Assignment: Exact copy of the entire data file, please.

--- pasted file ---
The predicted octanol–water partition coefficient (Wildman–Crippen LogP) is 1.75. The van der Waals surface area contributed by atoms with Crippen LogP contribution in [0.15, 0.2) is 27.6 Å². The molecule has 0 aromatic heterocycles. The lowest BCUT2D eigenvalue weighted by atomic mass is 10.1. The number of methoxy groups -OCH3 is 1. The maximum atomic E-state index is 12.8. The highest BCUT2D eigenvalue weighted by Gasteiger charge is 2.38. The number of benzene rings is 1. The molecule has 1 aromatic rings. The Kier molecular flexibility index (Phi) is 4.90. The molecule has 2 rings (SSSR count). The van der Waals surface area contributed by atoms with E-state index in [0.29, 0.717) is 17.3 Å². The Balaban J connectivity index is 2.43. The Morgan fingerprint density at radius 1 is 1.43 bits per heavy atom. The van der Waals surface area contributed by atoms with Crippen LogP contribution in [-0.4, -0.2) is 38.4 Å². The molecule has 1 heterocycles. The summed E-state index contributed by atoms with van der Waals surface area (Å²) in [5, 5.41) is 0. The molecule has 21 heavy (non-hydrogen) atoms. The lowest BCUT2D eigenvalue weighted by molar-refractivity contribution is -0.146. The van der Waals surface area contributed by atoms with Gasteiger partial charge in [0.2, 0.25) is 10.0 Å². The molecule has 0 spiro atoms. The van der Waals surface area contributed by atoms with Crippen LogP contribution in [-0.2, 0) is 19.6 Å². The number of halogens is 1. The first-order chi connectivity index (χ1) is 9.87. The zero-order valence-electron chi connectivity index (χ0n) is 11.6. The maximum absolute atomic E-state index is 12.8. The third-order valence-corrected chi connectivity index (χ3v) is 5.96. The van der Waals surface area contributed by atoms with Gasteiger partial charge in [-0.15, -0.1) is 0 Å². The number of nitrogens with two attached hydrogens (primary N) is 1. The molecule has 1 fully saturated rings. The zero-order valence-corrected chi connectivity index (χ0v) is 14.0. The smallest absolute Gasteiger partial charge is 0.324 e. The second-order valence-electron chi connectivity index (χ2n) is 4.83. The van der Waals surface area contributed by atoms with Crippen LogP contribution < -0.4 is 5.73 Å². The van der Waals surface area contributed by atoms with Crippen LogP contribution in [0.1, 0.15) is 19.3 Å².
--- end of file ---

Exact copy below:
The predicted octanol–water partition coefficient (Wildman–Crippen LogP) is 1.75. The van der Waals surface area contributed by atoms with Crippen LogP contribution in [0.15, 0.2) is 27.6 Å². The molecule has 0 aromatic heterocycles. The lowest BCUT2D eigenvalue weighted by atomic mass is 10.1. The number of methoxy groups -OCH3 is 1. The maximum atomic E-state index is 12.8. The highest BCUT2D eigenvalue weighted by Gasteiger charge is 2.38. The number of benzene rings is 1. The molecule has 1 aromatic rings. The Kier molecular flexibility index (Phi) is 4.90. The molecule has 2 rings (SSSR count). The van der Waals surface area contributed by atoms with E-state index in [0.29, 0.717) is 17.3 Å². The Balaban J connectivity index is 2.43. The Morgan fingerprint density at radius 1 is 1.43 bits per heavy atom. The van der Waals surface area contributed by atoms with Crippen LogP contribution in [-0.4, -0.2) is 38.4 Å². The molecule has 1 heterocycles. The summed E-state index contributed by atoms with van der Waals surface area (Å²) in [5, 5.41) is 0. The molecule has 21 heavy (non-hydrogen) atoms. The lowest BCUT2D eigenvalue weighted by molar-refractivity contribution is -0.146. The van der Waals surface area contributed by atoms with Gasteiger partial charge in [0.2, 0.25) is 10.0 Å². The molecule has 0 spiro atoms. The van der Waals surface area contributed by atoms with Crippen LogP contribution in [-0.2, 0) is 19.6 Å². The number of halogens is 1. The first-order chi connectivity index (χ1) is 9.87. The zero-order valence-electron chi connectivity index (χ0n) is 11.6. The maximum absolute atomic E-state index is 12.8. The third-order valence-corrected chi connectivity index (χ3v) is 5.96. The van der Waals surface area contributed by atoms with Gasteiger partial charge in [-0.15, -0.1) is 0 Å². The number of nitrogens with two attached hydrogens (primary N) is 1. The molecule has 1 fully saturated rings. The zero-order valence-corrected chi connectivity index (χ0v) is 14.0. The smallest absolute Gasteiger partial charge is 0.324 e. The second-order valence-electron chi connectivity index (χ2n) is 4.83. The van der Waals surface area contributed by atoms with Crippen LogP contribution < -0.4 is 5.73 Å². The van der Waals surface area contributed by atoms with Crippen LogP contribution in [0.1, 0.15) is 19.3 Å².